Hospitals love stainless steel, because it looks so “clean”. Unfortunately it is a fantastic media for growing pretty much any pathogen, so it’s a major vector for hospital illnesses. Despite appearances, stainless steel is a filthy metal. Should medical care facilities have prioritized an appearance of cleanliness before testing the reality? Most people outside of the profession would say no, especially given how simple the testing is.
But hospitals in North America have been ripping out their old brass hardware for decades, in response to complaints that it “always looks dirty”. Removing those crusty old doorknobs has put patients and visitors at risk. Brass is a copper alloy, and both copper and silver are self-sterilizing metals (although curiously neither one is listed in the antimicrobial index at this time).
All this is pretty obvious from simple observation in my opinion, but there’s been some research done too. Plow through this quote:
small strips of stainless steel, brass, aluminum, and copper were inoculated with broths of Escherichia coli, Staphylococcus aureus, Streptococcus group D, and Pseudomonas species. […] The results were striking. The copper and brass showed little or no growth, while the aluminum and stainless steel produced a heavy growth of all microbes. How fast did the microbes die on copper and brass? The test was repeated at drying intervals of 15 minutes, I hour, 5 hours, 7 hours, 20 hours, and 24 hours. Brass disinfected itself in seven hours or less, depending on the inoculum size and the condition of the surface of the metal, freshly scoured brass disinfecting itself in one hour. Copper disinfected itself of some microbes within 15 minutes. Aluminum and stainless steel produced heavy growths of all isolates after eight days and growths of most isolates (except Pseudomonas) when I ended that part of my investigation after three weeks -link to original here, with pictures.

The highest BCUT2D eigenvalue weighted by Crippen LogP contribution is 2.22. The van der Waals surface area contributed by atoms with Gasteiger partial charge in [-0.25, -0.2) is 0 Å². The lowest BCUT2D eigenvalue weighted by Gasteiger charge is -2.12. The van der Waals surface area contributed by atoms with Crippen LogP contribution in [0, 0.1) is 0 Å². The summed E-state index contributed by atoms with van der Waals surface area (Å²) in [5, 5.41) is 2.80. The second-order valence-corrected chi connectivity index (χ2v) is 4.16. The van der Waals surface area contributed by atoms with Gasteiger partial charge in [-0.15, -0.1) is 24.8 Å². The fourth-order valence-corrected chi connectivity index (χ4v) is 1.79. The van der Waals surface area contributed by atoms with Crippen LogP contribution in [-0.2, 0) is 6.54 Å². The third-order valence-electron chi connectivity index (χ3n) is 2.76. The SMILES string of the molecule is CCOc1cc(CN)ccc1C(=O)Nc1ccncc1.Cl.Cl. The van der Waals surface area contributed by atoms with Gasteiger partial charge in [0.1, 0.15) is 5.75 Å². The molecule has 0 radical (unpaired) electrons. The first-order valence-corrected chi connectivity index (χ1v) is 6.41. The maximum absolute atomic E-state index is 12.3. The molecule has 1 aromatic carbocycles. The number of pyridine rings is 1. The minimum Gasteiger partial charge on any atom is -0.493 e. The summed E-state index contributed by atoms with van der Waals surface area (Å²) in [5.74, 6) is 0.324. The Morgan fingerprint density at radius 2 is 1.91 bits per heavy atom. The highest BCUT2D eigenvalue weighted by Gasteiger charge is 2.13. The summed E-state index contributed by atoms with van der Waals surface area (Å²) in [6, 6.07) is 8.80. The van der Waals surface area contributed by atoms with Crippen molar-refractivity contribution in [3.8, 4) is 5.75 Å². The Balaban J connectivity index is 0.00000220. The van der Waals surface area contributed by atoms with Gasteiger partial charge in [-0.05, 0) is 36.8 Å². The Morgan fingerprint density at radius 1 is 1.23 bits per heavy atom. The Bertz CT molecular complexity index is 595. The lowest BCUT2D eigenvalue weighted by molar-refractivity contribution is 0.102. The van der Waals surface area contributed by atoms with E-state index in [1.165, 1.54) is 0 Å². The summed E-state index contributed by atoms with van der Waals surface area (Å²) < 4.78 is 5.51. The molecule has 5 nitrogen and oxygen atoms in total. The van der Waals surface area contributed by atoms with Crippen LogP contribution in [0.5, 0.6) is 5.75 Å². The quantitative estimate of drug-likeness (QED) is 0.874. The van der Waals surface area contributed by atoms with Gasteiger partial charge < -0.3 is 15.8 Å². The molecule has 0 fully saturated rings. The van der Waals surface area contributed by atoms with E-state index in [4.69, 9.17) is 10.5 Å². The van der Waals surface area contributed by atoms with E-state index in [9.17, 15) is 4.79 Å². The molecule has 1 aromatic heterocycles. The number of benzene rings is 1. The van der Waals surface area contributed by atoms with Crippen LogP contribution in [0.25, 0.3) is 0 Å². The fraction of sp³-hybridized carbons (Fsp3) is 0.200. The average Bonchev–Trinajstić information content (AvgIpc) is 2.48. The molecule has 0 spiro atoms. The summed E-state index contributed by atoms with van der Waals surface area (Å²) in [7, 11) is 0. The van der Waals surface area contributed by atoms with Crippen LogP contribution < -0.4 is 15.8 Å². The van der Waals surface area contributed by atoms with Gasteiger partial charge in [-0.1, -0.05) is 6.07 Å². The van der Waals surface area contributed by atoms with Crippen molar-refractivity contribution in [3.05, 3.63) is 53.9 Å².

If you choose to use stainless steel in your kitchen or lunchbox, that’s fine as long as you scour it thoroughly between uses. I don’t recommend those tiny-necked stainless bottles that can’t be properly cleaned, though – I’ve seen stuff grow in the bottoms of those that looked like kelp, I swear. Inch-long strands of waving black kelp.
And don’t ever touch anything made of stainless steel in a sickroom environment. Research from the EPA and others critical of hospitals’ love affair with stainless shows that superbugs like MRSA and clostridium difficile will happily thrive on stainless steel or aluminum indefinitely, but brass rapidly self-sterilizes without the application of antiseptic toxins or antibiotics… and we all know that these superbugs were created by overuse of antibiotics, right?.
If you want a safer home, office or school environment, never use stainless or aluminum where you could use brass or silver instead. And tell your doctor to change his gloves if he’s going to touch a stainless doorknob, that’s just nasty.